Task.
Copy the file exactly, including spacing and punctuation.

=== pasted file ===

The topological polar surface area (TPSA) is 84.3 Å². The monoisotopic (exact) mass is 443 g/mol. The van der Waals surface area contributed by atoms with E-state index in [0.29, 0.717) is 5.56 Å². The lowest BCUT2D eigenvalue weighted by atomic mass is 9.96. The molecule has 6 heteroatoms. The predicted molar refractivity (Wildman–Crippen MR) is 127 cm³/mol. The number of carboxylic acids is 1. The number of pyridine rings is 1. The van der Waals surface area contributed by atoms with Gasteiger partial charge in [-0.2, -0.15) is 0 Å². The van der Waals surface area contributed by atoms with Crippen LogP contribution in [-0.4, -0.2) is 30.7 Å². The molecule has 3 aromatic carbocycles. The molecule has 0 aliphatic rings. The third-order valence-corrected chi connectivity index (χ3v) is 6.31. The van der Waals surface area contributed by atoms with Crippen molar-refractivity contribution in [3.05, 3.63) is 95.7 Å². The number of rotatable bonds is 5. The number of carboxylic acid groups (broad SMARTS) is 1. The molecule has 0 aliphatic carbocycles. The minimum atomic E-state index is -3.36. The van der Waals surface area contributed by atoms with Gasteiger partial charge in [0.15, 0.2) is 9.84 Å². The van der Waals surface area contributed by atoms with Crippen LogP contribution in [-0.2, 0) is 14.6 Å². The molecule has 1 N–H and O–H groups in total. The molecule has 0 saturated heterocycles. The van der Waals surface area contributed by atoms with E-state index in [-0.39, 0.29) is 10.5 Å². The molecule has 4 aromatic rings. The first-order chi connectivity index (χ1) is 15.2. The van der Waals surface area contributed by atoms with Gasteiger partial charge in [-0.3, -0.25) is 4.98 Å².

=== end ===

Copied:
The topological polar surface area (TPSA) is 84.3 Å². The monoisotopic (exact) mass is 443 g/mol. The van der Waals surface area contributed by atoms with E-state index in [0.29, 0.717) is 5.56 Å². The lowest BCUT2D eigenvalue weighted by atomic mass is 9.96. The molecule has 6 heteroatoms. The predicted molar refractivity (Wildman–Crippen MR) is 127 cm³/mol. The number of carboxylic acids is 1. The number of pyridine rings is 1. The van der Waals surface area contributed by atoms with Gasteiger partial charge in [-0.2, -0.15) is 0 Å². The van der Waals surface area contributed by atoms with Crippen LogP contribution in [-0.4, -0.2) is 30.7 Å². The molecule has 3 aromatic carbocycles. The molecule has 0 aliphatic rings. The third-order valence-corrected chi connectivity index (χ3v) is 6.31. The van der Waals surface area contributed by atoms with Crippen molar-refractivity contribution in [3.05, 3.63) is 95.7 Å². The number of rotatable bonds is 5. The number of carboxylic acid groups (broad SMARTS) is 1. The molecule has 0 aliphatic carbocycles. The minimum atomic E-state index is -3.36. The van der Waals surface area contributed by atoms with Gasteiger partial charge in [0.15, 0.2) is 9.84 Å². The van der Waals surface area contributed by atoms with Crippen LogP contribution in [-0.2, 0) is 14.6 Å². The molecule has 1 N–H and O–H groups in total. The molecule has 0 saturated heterocycles. The van der Waals surface area contributed by atoms with E-state index in [-0.39, 0.29) is 10.5 Å². The molecule has 4 aromatic rings. The first-order chi connectivity index (χ1) is 15.2. The van der Waals surface area contributed by atoms with Gasteiger partial charge in [-0.3, -0.25) is 4.98 Å².